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Latest posts by DorsetUK

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along came a spider

Posted: Yesterday at 20:54

I'll have a bitter shandy in hot weather and a glass of white wine at Christmas so I don't think that's the explanation.  I have been plastered three times in my life, none of them intentional more a question of sneaky moves on the part of salavating males.  I didn't like the taste and even less did I like the effects.  I prefer to know what I'm doing and who with


What are these?

Posted: Yesterday at 17:04

They certainly look like pollen beetles though all the ones I've seen look black.  Maybe they're fresh hatched

New Dralek

Posted: 21/10/2014 at 20:28

As long as it's a mix of all sorts of garden and kitchen waste and preferably stable waste too, not too much of any one thing at a time, you shouldn't have too much of a problem. I level it out as I go and make sure it's well pushed down round the edges.  Once it's really, really full put the lid on and start another, leaving the first one to get on with things. And yes mine are all on soil which gives them a flying start anyway


Posted: 21/10/2014 at 20:19

My brother-in-law died suddenly in January, chatting to his wife one minute and gone the next.  They had met at 5 years old and lived in the same village all their lives.  John was a gregarious individual and got on with anybody and everybody.  Village in shock, church full to overflowing.  A week later my son-in-law was rushed off to hospital in dire straits.  It was 3 weeks of constant effort before we knew he had a chance of surviving although no idea of the long term effects if he did.  7 months later he's doing OK but still with constant monitoring.  Chance saved him really as a change over of consultants meant one who recognised what the problem was and an immediate operation meant Iain had some hope (or rather we had some hope as Iain knew nothing about any of it for quite some time).  My brother died in June having had an op which they assured him was successful.  This month a 60 year old long time friend and a village stalwart died by his wife's side, like John, completely unexpectedly.  Again a village was in shock, nobody could believe it as he was part and parcel of most people's lives.  The church was overflowing as was the village hall and I suppose it will sink in eventually that David really has gone.  I remember Aberfan and Kennedy and so many other disasters including war. I haven't lost the connection with real people or events.

along came a spider

Posted: 21/10/2014 at 19:59

I don't think I want one quite that big under my kitchen cupboard.  Twinkletoes seemed to have packed his/her bags and departed for foreign climes then reappeared when I was pouring brandy into the Christmas cakes. He/she has gone again now, do you suppose it was the alcoholic fumes which brought him/her out of hibernation? Are house spiders into that sort of thing?

Blowing a gale where you are yet?

Posted: 21/10/2014 at 11:21

It's been extremely windy here in Dorset and although the sun is shining now the trees are still clashing about and there's leaves everywhere.  Fortunately not a lot of rain yesterday as the river was rising rapidly after an inch of it overnight Saturday.

tools missing in action (MIA)

Posted: 20/10/2014 at 19:48

Ah yes, drill chuck key.  It wasn't in the garden though.  Must have been three years before that turned up about 2 feet from where I had been using it in my 12ft x 3ft hallway!!  I often lose things indoors as well as out but I mostly know whatever it is is still here somewhere as long as it was an indoor loss.  Lost in the garden, no hope at all, just sheer luck if I get it back.  And no I don't have acres to lose anything in, just easily distracted and forgetful (though my son-in-law has a different explanation but then he's so tidy it's perverse).  My daughter says he's usually washed up  kitchen utensils before she's finished using them so much so they sometimes get washed as many as three times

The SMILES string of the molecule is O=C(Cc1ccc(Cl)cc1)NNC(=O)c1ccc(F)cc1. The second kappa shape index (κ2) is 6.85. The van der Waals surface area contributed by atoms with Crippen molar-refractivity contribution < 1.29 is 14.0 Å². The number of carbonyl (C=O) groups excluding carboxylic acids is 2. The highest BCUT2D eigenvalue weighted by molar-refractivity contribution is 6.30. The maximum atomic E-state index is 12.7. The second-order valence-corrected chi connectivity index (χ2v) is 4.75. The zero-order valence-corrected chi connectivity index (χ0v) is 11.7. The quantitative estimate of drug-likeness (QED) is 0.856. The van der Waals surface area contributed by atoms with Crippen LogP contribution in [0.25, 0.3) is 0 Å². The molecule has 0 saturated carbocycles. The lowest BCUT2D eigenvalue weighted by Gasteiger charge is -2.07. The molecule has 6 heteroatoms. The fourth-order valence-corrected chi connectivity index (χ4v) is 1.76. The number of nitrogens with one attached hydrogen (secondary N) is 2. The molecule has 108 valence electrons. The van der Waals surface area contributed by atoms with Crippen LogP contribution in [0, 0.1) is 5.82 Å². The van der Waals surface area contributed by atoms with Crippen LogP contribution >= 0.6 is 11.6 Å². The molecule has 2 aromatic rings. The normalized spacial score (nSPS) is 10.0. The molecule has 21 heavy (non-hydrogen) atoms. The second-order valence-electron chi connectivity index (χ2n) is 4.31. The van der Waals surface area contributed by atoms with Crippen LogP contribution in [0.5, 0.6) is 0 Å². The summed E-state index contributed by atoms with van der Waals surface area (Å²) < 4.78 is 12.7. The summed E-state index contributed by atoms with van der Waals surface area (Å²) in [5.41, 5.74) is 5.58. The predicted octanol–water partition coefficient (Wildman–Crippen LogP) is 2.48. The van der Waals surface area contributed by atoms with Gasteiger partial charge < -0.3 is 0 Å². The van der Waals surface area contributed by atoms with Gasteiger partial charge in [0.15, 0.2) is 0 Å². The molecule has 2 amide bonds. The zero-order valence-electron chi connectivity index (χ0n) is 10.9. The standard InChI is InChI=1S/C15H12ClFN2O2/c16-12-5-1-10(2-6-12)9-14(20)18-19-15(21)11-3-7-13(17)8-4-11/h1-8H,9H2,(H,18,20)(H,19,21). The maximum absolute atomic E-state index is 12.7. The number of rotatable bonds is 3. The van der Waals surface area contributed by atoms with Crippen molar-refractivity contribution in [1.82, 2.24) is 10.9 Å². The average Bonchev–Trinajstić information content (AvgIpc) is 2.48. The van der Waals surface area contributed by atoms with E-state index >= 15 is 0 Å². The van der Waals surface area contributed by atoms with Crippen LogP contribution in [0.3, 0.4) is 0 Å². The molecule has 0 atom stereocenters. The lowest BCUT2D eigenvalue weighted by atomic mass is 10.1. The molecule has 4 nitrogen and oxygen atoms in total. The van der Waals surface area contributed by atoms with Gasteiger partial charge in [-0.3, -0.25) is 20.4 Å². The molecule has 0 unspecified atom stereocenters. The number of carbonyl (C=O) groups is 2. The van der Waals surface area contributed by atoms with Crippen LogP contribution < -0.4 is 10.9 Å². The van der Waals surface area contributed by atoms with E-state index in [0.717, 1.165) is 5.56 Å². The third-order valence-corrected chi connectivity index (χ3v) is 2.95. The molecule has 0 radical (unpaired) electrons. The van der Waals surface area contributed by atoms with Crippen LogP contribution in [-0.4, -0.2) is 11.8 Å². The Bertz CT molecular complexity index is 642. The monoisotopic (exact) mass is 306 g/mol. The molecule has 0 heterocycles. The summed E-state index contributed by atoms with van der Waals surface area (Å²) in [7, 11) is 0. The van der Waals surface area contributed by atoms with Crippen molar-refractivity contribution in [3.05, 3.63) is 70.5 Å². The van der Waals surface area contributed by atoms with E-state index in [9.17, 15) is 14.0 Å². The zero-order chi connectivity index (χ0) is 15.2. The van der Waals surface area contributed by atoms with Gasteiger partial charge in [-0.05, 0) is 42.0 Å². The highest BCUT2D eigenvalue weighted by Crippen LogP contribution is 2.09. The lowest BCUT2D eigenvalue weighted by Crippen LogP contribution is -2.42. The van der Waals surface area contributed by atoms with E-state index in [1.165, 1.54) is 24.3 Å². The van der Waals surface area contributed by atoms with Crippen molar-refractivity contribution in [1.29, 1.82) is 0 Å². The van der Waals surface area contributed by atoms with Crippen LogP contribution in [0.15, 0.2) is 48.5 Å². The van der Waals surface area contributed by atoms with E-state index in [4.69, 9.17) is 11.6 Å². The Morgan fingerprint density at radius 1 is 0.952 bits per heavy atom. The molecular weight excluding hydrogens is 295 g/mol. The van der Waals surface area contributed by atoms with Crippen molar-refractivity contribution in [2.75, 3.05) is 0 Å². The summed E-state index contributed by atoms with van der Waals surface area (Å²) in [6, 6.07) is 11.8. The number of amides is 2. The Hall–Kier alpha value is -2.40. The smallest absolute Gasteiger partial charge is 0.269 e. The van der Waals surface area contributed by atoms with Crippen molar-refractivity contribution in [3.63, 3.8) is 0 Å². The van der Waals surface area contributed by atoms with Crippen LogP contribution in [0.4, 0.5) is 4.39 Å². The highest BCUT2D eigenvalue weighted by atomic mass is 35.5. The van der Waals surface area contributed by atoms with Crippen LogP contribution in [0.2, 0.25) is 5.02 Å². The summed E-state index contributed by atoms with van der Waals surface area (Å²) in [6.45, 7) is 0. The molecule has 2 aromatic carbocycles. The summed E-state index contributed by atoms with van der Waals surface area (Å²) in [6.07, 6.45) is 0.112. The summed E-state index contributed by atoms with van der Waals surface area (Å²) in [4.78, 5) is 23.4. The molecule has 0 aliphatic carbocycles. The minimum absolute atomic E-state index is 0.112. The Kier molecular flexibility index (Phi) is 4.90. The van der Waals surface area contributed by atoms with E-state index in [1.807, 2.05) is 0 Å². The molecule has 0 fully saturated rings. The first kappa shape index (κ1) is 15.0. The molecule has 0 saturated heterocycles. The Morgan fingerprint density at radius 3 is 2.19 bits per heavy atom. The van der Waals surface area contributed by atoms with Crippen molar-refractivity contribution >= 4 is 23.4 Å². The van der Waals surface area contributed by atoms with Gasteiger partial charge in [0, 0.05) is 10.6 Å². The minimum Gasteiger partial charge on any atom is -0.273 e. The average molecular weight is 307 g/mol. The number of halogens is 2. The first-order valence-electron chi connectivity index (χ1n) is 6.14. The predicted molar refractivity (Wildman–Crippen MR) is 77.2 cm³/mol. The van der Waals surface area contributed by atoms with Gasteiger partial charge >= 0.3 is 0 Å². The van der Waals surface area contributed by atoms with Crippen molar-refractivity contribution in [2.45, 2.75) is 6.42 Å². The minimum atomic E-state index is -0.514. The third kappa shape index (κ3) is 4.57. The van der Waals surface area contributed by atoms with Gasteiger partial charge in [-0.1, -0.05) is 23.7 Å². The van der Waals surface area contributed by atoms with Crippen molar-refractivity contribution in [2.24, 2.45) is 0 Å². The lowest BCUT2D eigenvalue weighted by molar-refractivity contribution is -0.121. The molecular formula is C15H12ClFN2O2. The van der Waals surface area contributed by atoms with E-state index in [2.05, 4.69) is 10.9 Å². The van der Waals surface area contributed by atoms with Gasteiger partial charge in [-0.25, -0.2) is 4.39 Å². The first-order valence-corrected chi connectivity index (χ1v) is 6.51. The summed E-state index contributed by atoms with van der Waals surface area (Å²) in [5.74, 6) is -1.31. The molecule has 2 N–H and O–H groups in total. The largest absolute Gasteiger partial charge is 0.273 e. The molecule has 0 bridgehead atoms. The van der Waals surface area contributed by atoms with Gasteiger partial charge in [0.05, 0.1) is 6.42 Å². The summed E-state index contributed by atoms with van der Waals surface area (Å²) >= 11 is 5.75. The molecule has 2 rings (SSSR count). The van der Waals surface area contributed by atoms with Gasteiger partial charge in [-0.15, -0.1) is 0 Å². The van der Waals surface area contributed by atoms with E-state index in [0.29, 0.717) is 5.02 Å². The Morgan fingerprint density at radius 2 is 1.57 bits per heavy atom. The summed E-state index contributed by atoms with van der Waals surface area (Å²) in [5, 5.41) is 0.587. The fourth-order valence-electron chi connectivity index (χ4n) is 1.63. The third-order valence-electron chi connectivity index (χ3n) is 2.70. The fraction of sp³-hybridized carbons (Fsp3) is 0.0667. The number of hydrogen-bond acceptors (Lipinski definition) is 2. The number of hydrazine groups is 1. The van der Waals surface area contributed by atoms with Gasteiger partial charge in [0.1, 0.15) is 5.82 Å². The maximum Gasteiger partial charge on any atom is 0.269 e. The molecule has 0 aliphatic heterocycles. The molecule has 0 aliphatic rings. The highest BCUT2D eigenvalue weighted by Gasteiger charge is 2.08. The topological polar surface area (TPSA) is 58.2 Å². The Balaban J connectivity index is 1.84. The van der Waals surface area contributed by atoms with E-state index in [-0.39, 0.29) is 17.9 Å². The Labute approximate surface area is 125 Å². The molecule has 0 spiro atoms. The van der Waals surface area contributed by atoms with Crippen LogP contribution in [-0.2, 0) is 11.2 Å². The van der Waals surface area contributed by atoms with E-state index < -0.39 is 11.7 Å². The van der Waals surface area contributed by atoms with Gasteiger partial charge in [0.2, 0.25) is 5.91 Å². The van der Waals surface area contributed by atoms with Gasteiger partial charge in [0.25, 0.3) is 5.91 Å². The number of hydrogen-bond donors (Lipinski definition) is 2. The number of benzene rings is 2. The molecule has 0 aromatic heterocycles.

Posted: 20/10/2014 at 14:23

I have very little paper waste and what there is goes into the village paper collection.  That raises funds for projects like the church fabric, village hall etc.  I don't buy newspapers, magazines etc but advertising junk which comes via the postman goes in the village collection.  If my daleks are too full I simply store compost stuff in the horse manure bags and gradually top up the follow-on bins from there. Grass cuttings soon dry out in those and then doesn't compact down like fresh. The bins are aerated with coarse stems, small twigs which are easily sieved out if not absorbed into the mix.  Straw bedding, easy to obtain where I live, also helps as does my daughter's chickens nest material

What's the best book you've EVER read ?

Posted: 20/10/2014 at 14:04

I have several of Ranulf Fiennes' books.  'Mad, Bad and Dangerous to Know' fits him to perfection.

What's the best book you've EVER read ?

Posted: 19/10/2014 at 21:03

I prefer real people adventure.  Books like the Great White South and Cradle of the Storms, A Labrador Doctor, The Gobi Desert and too many more to mention.  I have shelves of reference books but the real life ones make me grateful for the comforts we all take for granted.  I do like the Bill Bryson ones though as they make me laugh

1 to 10 of 88

Discussions started by DorsetUK


as in garden company 
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teeny weeny caterpillars

on my beautiful rose bush this evening 
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Yellow Flag (Iris) but not the usual

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Last Post: 17/05/2014 at 09:37

Herb ident please

soft grey/green foliage on woody stems, hardy 
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Last Post: 09/04/2014 at 09:08
4 threads returned